“If a leak is found, it’s essential to fix it – every leaking toilet could be wasting between 215 and 400 litres of water on average per day, and costing between £218 and £405 approximately per year (so, if a washroom had six leaking toilets, the yearly cost could be close to £2,500).
“Degraded seals can be replaced – but this is likely to prove false economy. While seals are inexpensive, a plumber will usually be required to install them (which could be costly) and the new seals will probably degrade in the future, resulting in the issue recurring.
“Upgrading the valve to a type that is guaranteed to prevent leaks will be more cost effective and financially astute in the long term. Our EasyflushEVO, for example, is a revolutionary siphonic flushing valve that was engineered to not leak. It can be easily retrofitted or installed in new facilities, in either a dual flush or single flush configuration. Unlike drop valves, there is no flush seal below the water line, so it will not leak due to debris, scale or degradation of the seal. EasyflushEVO also self-cleans to protect against limescale. Each unit can save up to 146,000 litres of water per year and a return on investment can be achieved in just seven months.
“The second reason why dual flush toilets can potentially waste water is related to consumer behaviour. If operated correctly, the use of the smaller/part flush can potentially save approximately two litres of water on every flush. However, research suggests that the different flushes are not fully understood by consumers. A study from WRAS revealed that 80 per cent of people were inadvertently wasting water by choosing the wrong button. Furthermore, users who select the incorrect flush might need to re-flush, using eight or even 10 litres of water in total – far higher than the volumes dual flush toilets are actually supposed to use.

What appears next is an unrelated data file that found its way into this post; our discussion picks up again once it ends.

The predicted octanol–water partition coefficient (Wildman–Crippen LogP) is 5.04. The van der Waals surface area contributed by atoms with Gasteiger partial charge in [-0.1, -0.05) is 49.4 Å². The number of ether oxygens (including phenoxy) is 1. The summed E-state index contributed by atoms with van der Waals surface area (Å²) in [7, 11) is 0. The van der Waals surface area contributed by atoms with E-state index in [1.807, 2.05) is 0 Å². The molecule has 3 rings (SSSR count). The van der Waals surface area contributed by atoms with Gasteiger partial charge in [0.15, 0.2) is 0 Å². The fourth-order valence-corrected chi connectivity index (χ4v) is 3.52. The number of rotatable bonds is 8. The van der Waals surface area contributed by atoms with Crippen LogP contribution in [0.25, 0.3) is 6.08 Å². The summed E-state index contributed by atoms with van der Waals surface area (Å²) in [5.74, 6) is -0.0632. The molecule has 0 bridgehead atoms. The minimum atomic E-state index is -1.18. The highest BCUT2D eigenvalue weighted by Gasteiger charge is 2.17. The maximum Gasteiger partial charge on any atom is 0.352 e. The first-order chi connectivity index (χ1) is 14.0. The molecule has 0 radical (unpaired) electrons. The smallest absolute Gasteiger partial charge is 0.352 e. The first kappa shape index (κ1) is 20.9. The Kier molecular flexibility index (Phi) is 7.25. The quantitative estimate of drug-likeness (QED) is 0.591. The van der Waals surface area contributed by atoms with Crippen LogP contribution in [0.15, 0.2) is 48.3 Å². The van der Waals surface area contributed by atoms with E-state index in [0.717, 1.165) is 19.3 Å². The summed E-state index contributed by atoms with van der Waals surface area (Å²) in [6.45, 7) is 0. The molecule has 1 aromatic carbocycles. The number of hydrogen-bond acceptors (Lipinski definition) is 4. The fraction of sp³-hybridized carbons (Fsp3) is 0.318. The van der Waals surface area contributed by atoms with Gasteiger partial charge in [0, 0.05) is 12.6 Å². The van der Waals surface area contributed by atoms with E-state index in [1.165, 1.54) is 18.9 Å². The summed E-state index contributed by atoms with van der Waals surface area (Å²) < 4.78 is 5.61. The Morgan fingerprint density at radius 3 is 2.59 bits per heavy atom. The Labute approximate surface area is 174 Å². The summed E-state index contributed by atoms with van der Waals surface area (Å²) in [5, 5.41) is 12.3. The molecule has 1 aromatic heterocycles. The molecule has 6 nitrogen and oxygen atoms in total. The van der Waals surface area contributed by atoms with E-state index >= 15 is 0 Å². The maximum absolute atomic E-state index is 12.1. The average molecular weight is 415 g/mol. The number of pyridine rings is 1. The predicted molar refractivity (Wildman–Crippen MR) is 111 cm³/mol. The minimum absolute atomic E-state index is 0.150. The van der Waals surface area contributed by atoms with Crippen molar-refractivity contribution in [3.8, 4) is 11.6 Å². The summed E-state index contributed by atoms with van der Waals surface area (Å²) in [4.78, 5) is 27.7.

“Simple, clear, user-friendly flush controls (whether push button or non-touch) are a necessity – and this is something we extensively researched in the design of EasyflushEVO. It has a sensor-activated, intuitive user interface to help users differentiate between a part and full flush. Increasing consumer awareness of the different flush functions and their water saving capabilities is also essential – in commercial and public sector washrooms, this could be achieved through prominent, easy-to-understand signage, for example.
“Despite Government plans for reducing water wastage in the UK (such as lowering individual demand from 144 litres a day to 122 litres a day by 2038 and developing minimum product standards for the water efficiency of toilets, showers and taps, including mandatory labelling), we can’t realistically see dual flush toilets being withdrawn from the market. However, addressing and resolving water wastage from dual flush toilets is crucial; it would be a significant step towards changing the rhetoric around them, and, more importantly, would have a hugely positive impact on UK water resources.”